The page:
Business Technology

Tuesday 23 January 2018

Costs surge hits Google shares

Back at the helm: Google co-founder Larry Page. Photo: Getty Images
Back at the helm: Google co-founder Larry Page. Photo: Getty Images

Graeme Evans

Google shares have come under pressure after a surge in costs overshadowed the first set of results with co-founder Larry Page back at the helm.

The first quarter figures heightened Wall Street fears that Google's earnings might suffer because of the company's commitment to hire 6,200 workers this year, the most in the internet search company's 13-year history.

Mr Page, who replaced Eric Schmidt as chief executive earlier this month, has also expressed his desire to invest in long-term opportunities.

The company earned $2.3bn (€1.6bn) in the first quarter of the year - an increase of 17pc - but investors noted that expenses grew faster than revenues in the period and this sent shares down nearly 5pc in after-hours trading on Wall Street.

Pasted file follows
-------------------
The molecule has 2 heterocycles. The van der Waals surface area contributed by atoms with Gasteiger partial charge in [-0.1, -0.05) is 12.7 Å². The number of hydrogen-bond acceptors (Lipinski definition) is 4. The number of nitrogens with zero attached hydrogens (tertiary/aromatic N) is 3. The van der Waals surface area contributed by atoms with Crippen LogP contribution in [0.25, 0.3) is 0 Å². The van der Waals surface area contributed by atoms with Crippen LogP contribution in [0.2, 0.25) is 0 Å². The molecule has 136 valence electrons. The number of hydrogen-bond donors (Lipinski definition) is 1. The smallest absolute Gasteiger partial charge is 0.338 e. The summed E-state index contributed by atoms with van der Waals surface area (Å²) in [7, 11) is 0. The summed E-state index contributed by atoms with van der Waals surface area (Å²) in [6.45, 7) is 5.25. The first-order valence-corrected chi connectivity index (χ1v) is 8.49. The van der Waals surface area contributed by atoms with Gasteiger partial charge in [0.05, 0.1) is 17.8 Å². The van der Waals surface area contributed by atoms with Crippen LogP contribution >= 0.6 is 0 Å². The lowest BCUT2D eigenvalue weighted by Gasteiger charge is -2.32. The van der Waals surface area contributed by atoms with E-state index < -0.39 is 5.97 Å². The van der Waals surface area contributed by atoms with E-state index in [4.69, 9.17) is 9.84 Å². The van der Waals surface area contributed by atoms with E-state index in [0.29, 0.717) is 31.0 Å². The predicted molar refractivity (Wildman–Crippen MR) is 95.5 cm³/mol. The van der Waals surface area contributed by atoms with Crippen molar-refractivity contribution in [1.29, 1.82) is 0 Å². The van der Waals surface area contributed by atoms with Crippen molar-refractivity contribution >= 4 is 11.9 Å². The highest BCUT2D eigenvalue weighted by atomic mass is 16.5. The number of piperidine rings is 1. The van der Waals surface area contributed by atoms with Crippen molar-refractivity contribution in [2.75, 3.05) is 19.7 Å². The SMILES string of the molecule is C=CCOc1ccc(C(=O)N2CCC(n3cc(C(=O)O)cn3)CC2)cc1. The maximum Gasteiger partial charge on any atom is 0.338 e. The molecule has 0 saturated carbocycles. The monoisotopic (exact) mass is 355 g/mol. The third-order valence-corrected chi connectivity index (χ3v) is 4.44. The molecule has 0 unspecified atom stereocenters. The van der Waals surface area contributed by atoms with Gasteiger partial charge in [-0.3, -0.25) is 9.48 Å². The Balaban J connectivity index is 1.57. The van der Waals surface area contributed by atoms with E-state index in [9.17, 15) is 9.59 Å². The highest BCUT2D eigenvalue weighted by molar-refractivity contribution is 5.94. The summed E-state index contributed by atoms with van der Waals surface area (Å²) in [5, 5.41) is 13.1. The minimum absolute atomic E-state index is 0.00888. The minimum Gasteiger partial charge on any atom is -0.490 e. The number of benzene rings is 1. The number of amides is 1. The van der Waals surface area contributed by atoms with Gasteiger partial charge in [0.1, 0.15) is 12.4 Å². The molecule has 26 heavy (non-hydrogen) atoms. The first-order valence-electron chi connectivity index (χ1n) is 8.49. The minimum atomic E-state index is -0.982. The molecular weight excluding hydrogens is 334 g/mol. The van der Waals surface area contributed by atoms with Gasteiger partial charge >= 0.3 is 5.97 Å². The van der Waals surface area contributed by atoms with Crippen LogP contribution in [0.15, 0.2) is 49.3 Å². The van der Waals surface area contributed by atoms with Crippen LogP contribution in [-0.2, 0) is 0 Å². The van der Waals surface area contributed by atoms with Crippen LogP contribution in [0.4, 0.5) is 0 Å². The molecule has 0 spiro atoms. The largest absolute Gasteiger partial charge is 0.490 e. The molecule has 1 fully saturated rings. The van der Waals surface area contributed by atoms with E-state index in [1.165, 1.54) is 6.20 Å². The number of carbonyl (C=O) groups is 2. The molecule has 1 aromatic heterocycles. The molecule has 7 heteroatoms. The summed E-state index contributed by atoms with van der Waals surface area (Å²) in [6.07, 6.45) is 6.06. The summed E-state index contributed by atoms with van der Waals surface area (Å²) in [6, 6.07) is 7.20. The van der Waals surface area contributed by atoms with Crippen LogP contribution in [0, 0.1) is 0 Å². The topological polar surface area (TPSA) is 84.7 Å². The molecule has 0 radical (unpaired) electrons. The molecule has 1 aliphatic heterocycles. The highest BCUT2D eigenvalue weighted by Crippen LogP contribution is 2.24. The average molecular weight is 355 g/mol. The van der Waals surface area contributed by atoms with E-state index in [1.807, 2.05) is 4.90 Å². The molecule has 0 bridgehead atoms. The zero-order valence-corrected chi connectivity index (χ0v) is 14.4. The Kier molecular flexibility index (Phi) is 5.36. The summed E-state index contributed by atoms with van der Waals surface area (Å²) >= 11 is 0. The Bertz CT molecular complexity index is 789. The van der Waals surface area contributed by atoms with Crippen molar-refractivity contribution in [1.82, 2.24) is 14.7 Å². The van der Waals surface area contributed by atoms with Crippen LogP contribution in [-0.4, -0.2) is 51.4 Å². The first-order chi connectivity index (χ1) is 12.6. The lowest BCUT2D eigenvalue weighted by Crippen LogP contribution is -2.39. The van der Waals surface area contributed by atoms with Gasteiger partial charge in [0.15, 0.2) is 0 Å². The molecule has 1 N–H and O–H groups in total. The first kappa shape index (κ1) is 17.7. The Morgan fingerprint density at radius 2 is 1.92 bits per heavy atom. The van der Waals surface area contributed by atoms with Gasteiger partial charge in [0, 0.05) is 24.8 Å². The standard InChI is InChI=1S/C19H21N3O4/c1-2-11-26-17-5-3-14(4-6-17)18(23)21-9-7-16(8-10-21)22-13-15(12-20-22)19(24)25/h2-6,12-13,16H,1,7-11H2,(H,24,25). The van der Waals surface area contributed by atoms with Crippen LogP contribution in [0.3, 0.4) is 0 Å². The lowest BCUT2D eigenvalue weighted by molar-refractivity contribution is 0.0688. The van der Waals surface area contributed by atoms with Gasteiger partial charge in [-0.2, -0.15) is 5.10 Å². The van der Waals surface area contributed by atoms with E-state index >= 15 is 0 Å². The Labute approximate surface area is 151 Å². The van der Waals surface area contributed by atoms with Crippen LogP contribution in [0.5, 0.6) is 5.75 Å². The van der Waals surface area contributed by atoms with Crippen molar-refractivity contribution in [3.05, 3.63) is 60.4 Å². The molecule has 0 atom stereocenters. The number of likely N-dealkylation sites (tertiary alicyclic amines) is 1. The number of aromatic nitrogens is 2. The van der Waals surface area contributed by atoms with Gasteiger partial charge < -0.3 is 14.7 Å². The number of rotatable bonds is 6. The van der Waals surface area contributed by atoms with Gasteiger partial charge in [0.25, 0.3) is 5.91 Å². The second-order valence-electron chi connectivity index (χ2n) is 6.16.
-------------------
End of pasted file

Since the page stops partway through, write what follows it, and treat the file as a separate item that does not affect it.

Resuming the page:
Google now employs more than 26,300 workers, with more than half of new staff working on products and services to supplement the search advertising network. New opportunities include video ads on Google's YouTube site, ads for smartphones and more banner advertising.

Operating expenses were $2.84bn (€1.96bn), equivalent to 33pc of revenues and compared with $1.84bn (€1.27bn) a year earlier, when 27pc of its revenues were taken up by operating costs.

The company reported revenues of $8.6bn (€5.95bn) for the quarter, an increase of 27pc on a year earlier after paid-for clicks, relating to ads served on Google sites, increased by around 18pc.

UK revenues totalled $969m (€670m), equivalent to 11pc of all sales in the quarter, down from 13pc in the first quarter last year.

Mr Page said: "I'm very excited about Google and our momentum, and I'm very, very optimistic about our future."

He is now overseeing day-to-day operations, while Mr Schmidt is handling government relations and potential acquisition targets in his new role as executive chairman.

Mr Page added: "It's clear that our past investments have been crucial to our success today - which is why we continue to invest for the long term."

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